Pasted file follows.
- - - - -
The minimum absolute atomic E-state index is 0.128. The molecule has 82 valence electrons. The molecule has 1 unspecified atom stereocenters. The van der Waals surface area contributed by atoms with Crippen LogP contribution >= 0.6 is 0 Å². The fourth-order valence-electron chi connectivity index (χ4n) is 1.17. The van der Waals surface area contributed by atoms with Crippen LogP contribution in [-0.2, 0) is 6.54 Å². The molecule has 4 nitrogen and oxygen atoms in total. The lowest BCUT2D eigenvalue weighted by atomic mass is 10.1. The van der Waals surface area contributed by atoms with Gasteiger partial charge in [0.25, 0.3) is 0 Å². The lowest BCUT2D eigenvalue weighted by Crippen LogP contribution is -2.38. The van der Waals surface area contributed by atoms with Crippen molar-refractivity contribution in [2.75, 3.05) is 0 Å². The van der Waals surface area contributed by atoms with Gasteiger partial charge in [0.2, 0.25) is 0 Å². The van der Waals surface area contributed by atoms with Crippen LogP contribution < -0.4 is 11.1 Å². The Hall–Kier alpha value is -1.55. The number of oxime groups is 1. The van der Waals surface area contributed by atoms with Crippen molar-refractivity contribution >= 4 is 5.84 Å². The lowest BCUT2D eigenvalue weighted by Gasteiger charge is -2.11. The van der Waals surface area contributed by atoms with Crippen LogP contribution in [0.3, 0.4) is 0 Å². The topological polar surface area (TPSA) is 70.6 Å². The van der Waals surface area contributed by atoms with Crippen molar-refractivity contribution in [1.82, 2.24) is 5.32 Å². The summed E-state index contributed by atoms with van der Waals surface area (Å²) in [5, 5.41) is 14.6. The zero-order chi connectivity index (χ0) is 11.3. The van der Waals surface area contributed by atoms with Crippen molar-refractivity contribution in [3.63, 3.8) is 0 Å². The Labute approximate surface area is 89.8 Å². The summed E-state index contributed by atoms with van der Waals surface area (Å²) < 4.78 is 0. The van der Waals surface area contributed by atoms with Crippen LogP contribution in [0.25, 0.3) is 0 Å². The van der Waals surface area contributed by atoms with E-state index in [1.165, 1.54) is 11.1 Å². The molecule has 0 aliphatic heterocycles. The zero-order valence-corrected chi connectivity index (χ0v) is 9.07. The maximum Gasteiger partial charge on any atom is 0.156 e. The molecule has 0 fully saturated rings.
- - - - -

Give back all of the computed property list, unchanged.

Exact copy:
The minimum absolute atomic E-state index is 0.128. The molecule has 82 valence electrons. The molecule has 1 unspecified atom stereocenters. The van der Waals surface area contributed by atoms with Crippen LogP contribution >= 0.6 is 0 Å². The fourth-order valence-electron chi connectivity index (χ4n) is 1.17. The van der Waals surface area contributed by atoms with Crippen LogP contribution in [-0.2, 0) is 6.54 Å². The molecule has 4 nitrogen and oxygen atoms in total. The lowest BCUT2D eigenvalue weighted by atomic mass is 10.1. The van der Waals surface area contributed by atoms with Gasteiger partial charge in [0.25, 0.3) is 0 Å². The lowest BCUT2D eigenvalue weighted by Crippen LogP contribution is -2.38. The van der Waals surface area contributed by atoms with Crippen molar-refractivity contribution in [2.75, 3.05) is 0 Å². The van der Waals surface area contributed by atoms with Gasteiger partial charge in [0.2, 0.25) is 0 Å². The van der Waals surface area contributed by atoms with Crippen LogP contribution < -0.4 is 11.1 Å². The Hall–Kier alpha value is -1.55. The number of oxime groups is 1. The van der Waals surface area contributed by atoms with Crippen molar-refractivity contribution >= 4 is 5.84 Å². The lowest BCUT2D eigenvalue weighted by Gasteiger charge is -2.11. The van der Waals surface area contributed by atoms with Crippen LogP contribution in [0.3, 0.4) is 0 Å². The topological polar surface area (TPSA) is 70.6 Å². The van der Waals surface area contributed by atoms with Crippen molar-refractivity contribution in [1.82, 2.24) is 5.32 Å². The summed E-state index contributed by atoms with van der Waals surface area (Å²) in [5, 5.41) is 14.6. The zero-order chi connectivity index (χ0) is 11.3. The van der Waals surface area contributed by atoms with Crippen molar-refractivity contribution in [3.63, 3.8) is 0 Å². The Labute approximate surface area is 89.8 Å². The summed E-state index contributed by atoms with van der Waals surface area (Å²) < 4.78 is 0. The van der Waals surface area contributed by atoms with Crippen LogP contribution in [0.25, 0.3) is 0 Å². The van der Waals surface area contributed by atoms with E-state index in [1.165, 1.54) is 11.1 Å². The molecule has 0 aliphatic heterocycles. The zero-order valence-corrected chi connectivity index (χ0v) is 9.07. The maximum Gasteiger partial charge on any atom is 0.156 e. The molecule has 0 fully saturated rings.